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Watch a gallery of the robots in action here

(Image: DARPA)

Inside Building 9, a concrete hangar in eastern Los Angeles, the pressure is mounting.

There is a hum of activity as engineers ready their hyperadvanced robots for the final run in the world’s most important robotics competition: the DARPA Robotics Challenge, which ran over Friday and Saturday last week at this former horse-racing track in Pomona, California.

A whiff of dung hangs over the course as robots scramble over debris, drive emergency vehicles, climb stairs and cut through plasterboard walls – tasks designed to simulate those needed in a real-life disaster. There are 23 competitors, four at a time on each task, which they attempt twice over the two days.

A human would whiz through the course in minutes or seconds, but only the most advanced machines can tackle it, and then only with human controllers. But the data they generate is forming the bedrock of robotic autonomy.

Teams of roboticists have come from all over the world to compete here. I join the few thousand people who have turned out to watch how well these machines can navigate unfamiliar environments.

Gulf in performance

I instantly see there’s a gulf in performance between the top robots and all the others. A handful of bots can’t even get out of the vehicle they drive to the start of the course. At one point, the Atlas robot from Hong Kong University spills head-first out of its vehicle, tearing its hydraulic lines and spraying fluid in an arc.

Some machines, such as the spider-like Grit from a startup in Colorado, never make it off the starting line.

The action is interspersed with long pauses (some spectators compare it to golf) as the robots survey the environment and calculate their next steps. Some, like MIT’s humanoid Helios and CHIMP from Carnegie Mellon University, carry out many steps automatically. Others, like the wheeled rover Momaro from the University of Bonn in Germany, are entirely human-controlled.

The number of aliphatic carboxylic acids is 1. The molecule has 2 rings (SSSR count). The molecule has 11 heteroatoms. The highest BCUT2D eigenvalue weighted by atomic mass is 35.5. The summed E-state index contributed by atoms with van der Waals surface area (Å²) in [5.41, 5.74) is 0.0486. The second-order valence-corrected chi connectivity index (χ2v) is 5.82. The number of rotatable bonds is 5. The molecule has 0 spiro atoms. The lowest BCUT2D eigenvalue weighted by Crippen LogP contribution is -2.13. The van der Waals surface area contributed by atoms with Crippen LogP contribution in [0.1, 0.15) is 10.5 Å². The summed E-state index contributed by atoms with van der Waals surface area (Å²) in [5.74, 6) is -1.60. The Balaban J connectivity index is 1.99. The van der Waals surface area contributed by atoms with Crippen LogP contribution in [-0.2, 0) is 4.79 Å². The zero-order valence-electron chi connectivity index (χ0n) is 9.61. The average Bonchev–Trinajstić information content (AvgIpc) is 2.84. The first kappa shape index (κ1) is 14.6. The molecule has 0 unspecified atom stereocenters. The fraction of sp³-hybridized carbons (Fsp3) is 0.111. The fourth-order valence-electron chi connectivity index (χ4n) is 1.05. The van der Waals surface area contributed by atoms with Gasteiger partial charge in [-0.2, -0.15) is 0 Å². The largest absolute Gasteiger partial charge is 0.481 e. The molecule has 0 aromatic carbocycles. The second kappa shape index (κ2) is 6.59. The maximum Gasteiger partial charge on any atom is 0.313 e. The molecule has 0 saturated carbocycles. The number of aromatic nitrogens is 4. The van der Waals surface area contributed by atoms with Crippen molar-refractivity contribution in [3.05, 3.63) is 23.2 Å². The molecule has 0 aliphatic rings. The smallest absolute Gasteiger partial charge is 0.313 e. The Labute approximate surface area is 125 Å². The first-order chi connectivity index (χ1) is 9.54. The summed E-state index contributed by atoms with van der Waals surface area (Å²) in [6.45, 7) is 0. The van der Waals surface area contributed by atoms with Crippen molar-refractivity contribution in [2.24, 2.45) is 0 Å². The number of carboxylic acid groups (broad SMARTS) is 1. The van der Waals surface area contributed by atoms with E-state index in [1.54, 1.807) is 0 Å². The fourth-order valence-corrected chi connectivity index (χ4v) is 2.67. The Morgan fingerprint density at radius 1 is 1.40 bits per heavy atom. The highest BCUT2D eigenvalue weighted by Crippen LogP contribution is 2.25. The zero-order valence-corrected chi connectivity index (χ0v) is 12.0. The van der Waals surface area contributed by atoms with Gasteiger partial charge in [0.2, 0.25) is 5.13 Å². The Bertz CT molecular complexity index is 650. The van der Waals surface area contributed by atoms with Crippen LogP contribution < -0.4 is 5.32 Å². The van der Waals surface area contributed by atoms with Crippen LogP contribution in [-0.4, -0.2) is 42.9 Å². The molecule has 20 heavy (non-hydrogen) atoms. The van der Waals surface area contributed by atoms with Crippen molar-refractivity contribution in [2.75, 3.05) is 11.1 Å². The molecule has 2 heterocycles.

“The human operator is as much a part of the system as the robot,” says Brett Kennedy, who leads the team from NASA’s Jet Propulsion Laboratory with the squat, four-legged robot Robosimian.

By the end of the first day, the teams have begun to hone their skills. Momaro zooms its car down the course and gets out in a flash using its extendable legs, each with a large wheel on the end.

Robosimian drives slowly and carefully, then climbs out of the vehicle like a monkey, placing the equivalent of its hands on the ground to steady itself. It then folds into a squat and starts to roll forward on wheels, a much easier option than coordinating its spider legs. The robot progresses slowly but smoothly, without any mistakes.

Momaro steams ahead. It is by far the fastest robot, and makes almost no mistakes. It and Robosimian jockey for the lead on their run and eventually both collect 7 points out of 8 in less than 50 minutes – high scores and good times, though neither tackles the stairs. The other robots on their run are impressive too. Although Helios falls twice and has to be winched back to its feet, it is fastest of all at climbing stairs.

CHIMP and its Tartan Rescue team scored well in a different area. It’s the heaviest robot, a big red beast that runs on treads, weighing 200 kilograms and able to lift 136 kg with just its arms. In one run, CHIMP neglects to turn on its drill before trying to cut through a wall, but is still able to tear through it with sheer strength.

Robot whisperers

CHIMP finishes by powering up the stairs, using its treads to roll up, rather than stepping. This helps it top the rankings after the first day, the only team to score the full 8 points.

While the crowd is cheering for the robots outside, the heart of the operation is back in Building 9. A 5-minute walk from the course, it’s where each team runs its control centre, guiding their robots over a wireless link, without cables for power or data, something rarely done before this competition.

The mesh between machine and operator is crucial, and each team approaches it in a different way. Some, like Florida-based IHMC, rely on a single master controller – the teams call them robot whisperers.

John Carff, IHMC’s pilot, and a video game whiz, is widely considered to be the top robot whisperer. Carff controls Atlas – also known as Running Man – almost entirely by himself, manoeuvring it around a virtual replica of the course, built using data from its sensors.

Others rely on a group of people: Momaro has nine, for example. Sebastian Schuller controls the arms and uses an Oculus Rift to peer into a virtual world in true 3D generated by Momaro’s on-board laser scanners. “To interact accurately with the environment, I need to see from the perspective of the robot,” Schuller says. “At first it’s a little bit trippy, but you get used to it.”

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